The company approved spending of A$37 million ($34 million) to study the development of its proposed “heap leach” facility, a process expected to continue through next year. Energy Resources said a draft of an environmental impact statement would be submitted by early next year to the Northern Territory government.



October 14, 2009

Nuclear Energy Key To Future

More than 50 years ago, Australia was set to become the first nation south of the equator to build and operate a nuclear power plant to generate electricity.

About 60 countries are preparing for the Copenhagen climate conference next December equipped with a unique measure of economic assurance and environmental confidence. These are the developed and developing nations that have embraced greenhouse friendly nuclear power as a significant part of their present and future energy policies. By so doing, they will have ensured low-cost and reliable energy security for their industries and private consumers. As well, they will be operating cost-effective emissions trading schemes and laughing all the way to a potential international "carbon bank". The world is bemused that Australia is not in this group.

More than 50 years ago, Australia was set to become the first nation south of the equator to build and operate a nuclear power plant to generate electricity. Sadly, this project and many other planned ventures connected with the technology and commercialisation of the global nuclear industry have not gone ahead. This incredible neglect has been largely due to poor education, the pressures of Australia's hydrocarbon lobby, the pseudo-science of the "renewables" special interest groups and the politics of fear and risk beloved by Australia's "radical greens".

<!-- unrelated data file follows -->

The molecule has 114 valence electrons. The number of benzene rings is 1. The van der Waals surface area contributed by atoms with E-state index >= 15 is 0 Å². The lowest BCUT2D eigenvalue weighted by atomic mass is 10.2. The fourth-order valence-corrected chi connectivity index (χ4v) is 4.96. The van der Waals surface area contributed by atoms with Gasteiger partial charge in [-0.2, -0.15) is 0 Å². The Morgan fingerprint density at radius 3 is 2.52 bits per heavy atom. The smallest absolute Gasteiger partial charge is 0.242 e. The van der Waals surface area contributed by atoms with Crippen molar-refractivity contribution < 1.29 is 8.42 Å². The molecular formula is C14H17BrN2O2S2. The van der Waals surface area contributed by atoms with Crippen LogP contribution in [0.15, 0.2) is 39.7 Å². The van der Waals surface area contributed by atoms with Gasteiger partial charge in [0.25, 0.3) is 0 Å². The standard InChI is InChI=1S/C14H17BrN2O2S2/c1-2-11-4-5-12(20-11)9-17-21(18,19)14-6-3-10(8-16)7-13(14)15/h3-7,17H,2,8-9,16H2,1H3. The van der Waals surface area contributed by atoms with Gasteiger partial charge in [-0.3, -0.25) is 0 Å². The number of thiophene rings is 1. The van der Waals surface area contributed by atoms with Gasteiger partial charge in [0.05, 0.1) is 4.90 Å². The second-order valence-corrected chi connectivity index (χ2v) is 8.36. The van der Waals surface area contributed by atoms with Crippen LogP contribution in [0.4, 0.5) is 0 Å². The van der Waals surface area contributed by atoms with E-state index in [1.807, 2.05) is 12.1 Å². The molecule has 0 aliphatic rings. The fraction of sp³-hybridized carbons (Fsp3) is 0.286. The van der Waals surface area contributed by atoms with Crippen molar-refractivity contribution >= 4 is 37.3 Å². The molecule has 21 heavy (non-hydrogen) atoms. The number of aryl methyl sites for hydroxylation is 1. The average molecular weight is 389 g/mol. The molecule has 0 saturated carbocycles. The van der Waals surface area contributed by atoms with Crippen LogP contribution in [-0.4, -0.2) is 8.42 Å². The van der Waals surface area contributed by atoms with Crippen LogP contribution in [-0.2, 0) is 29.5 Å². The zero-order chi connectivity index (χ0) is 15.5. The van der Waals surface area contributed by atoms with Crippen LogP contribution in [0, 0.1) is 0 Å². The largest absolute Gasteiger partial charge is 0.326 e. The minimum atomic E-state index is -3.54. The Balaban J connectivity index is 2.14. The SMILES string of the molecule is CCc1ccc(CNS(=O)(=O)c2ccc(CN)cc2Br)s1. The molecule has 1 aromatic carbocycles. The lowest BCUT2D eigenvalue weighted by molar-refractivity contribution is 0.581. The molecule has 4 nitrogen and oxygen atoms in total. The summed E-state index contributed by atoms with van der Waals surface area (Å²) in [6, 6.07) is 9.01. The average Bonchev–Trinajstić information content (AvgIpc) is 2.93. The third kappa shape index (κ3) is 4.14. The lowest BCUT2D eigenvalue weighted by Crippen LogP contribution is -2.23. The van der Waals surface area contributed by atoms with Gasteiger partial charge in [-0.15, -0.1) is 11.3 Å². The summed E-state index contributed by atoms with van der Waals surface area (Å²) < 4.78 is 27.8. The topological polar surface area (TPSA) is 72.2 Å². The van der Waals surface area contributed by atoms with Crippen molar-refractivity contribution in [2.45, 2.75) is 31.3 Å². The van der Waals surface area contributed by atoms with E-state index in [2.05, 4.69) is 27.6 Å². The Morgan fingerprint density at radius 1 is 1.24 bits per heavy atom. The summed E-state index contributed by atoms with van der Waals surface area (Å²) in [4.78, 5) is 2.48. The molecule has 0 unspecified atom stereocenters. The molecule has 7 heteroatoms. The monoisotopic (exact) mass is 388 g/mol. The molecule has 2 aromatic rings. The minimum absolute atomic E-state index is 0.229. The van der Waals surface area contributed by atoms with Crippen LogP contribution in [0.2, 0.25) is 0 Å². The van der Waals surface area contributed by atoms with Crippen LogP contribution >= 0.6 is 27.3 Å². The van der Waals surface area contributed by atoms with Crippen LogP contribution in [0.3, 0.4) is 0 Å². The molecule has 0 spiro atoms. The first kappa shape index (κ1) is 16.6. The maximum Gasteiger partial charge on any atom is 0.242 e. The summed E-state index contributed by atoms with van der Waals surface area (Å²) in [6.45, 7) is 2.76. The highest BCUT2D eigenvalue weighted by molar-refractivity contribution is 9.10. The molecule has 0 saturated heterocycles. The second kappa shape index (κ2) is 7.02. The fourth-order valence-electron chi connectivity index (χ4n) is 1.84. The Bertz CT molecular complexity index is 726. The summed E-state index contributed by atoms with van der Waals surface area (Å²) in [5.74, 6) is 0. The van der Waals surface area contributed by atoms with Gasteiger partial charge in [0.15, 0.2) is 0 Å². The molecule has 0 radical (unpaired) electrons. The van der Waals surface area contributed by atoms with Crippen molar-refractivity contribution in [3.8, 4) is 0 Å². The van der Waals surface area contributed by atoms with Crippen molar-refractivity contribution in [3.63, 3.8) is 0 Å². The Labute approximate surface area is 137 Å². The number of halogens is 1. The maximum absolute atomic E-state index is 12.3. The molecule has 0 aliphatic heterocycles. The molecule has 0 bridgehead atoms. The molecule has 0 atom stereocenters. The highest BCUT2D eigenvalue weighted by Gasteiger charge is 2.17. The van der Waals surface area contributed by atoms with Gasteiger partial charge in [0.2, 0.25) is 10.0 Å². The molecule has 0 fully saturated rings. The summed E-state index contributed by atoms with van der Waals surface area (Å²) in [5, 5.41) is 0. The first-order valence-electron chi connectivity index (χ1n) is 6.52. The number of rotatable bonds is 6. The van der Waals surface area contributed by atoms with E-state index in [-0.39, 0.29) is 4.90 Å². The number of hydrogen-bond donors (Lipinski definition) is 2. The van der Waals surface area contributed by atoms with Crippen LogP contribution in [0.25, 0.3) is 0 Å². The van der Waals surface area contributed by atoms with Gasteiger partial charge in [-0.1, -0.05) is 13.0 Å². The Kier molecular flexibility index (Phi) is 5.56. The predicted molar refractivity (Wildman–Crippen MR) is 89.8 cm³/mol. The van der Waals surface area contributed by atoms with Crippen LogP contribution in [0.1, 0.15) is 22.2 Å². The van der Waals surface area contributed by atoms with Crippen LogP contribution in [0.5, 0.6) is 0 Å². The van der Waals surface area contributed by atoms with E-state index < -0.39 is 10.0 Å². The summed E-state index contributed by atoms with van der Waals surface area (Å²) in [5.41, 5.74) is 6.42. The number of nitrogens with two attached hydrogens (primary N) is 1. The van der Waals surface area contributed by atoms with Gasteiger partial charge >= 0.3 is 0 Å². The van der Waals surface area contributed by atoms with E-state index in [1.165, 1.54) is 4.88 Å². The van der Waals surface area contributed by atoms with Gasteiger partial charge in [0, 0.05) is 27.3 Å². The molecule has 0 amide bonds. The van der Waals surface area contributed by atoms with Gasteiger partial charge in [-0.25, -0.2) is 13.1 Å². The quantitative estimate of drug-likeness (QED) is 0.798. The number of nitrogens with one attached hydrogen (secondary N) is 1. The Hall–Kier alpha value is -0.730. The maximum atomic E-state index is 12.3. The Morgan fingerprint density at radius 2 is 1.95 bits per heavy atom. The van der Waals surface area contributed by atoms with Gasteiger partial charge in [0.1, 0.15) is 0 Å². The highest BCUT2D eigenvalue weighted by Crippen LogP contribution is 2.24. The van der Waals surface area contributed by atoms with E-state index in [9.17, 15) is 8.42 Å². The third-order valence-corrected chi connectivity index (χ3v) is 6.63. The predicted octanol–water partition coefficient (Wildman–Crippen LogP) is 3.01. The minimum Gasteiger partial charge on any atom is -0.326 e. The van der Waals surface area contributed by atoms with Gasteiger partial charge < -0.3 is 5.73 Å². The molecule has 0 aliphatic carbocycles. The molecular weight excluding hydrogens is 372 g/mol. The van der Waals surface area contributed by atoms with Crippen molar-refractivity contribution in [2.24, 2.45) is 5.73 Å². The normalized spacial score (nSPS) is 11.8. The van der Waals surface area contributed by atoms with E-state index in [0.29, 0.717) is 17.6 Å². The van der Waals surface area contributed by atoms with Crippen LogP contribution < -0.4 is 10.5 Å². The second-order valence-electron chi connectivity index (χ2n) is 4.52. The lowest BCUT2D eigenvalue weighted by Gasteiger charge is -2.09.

On April 18, 1958, prime minister Robert Menzies opened the Australian Atomic Energy Commission's (AAEC) Research Laboratories at Lucas Heights near Sydney. He challenged the nation to "enter the nuclear age". His vision was shared by Sir Philip Baxter, the first vice-chancellor of the University of NSW and the first chairman of the AAEC. In 1964, Australia's first and only school of nuclear engineering was established at the University of NSW.

For three decades the staff of the school at Kensington and the nuclear engineering division of the AAEC at Lucas Heights were in the forefront of global nuclear research. The university group taught hundreds of Australian and overseas students and published peer-reviewed and internationally acclaimed technical papers, books and theses. In 1982 these included the role of nuclear power in averting global warming and its great importance to Australia to produce electrical energy, potable water and hydrogen.